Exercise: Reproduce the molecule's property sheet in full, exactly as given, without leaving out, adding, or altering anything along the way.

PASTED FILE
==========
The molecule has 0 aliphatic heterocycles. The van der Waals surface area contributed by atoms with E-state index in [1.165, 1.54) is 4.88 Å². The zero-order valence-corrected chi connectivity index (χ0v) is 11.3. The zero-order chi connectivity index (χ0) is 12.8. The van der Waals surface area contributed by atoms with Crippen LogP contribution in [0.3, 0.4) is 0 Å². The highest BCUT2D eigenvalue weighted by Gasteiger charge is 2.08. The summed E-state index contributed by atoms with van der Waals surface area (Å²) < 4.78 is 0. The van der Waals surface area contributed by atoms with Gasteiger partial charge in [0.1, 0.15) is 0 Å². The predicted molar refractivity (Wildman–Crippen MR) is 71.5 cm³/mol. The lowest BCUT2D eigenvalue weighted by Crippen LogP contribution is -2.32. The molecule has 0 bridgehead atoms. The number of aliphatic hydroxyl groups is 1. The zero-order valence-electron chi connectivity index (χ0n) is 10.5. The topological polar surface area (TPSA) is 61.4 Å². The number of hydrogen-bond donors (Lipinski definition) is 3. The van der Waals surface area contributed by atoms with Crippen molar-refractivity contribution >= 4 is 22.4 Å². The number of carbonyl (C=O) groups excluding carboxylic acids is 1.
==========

The molecule has 0 aliphatic heterocycles. The van der Waals surface area contributed by atoms with E-state index in [1.165, 1.54) is 4.88 Å². The zero-order valence-corrected chi connectivity index (χ0v) is 11.3. The zero-order chi connectivity index (χ0) is 12.8. The van der Waals surface area contributed by atoms with Crippen LogP contribution in [0.3, 0.4) is 0 Å². The highest BCUT2D eigenvalue weighted by Gasteiger charge is 2.08. The summed E-state index contributed by atoms with van der Waals surface area (Å²) < 4.78 is 0. The van der Waals surface area contributed by atoms with Gasteiger partial charge in [0.1, 0.15) is 0 Å². The predicted molar refractivity (Wildman–Crippen MR) is 71.5 cm³/mol. The lowest BCUT2D eigenvalue weighted by Crippen LogP contribution is -2.32. The molecule has 0 bridgehead atoms. The number of aliphatic hydroxyl groups is 1. The zero-order valence-electron chi connectivity index (χ0n) is 10.5. The topological polar surface area (TPSA) is 61.4 Å². The number of hydrogen-bond donors (Lipinski definition) is 3. The van der Waals surface area contributed by atoms with Crippen molar-refractivity contribution >= 4 is 22.4 Å². The number of carbonyl (C=O) groups excluding carboxylic acids is 1.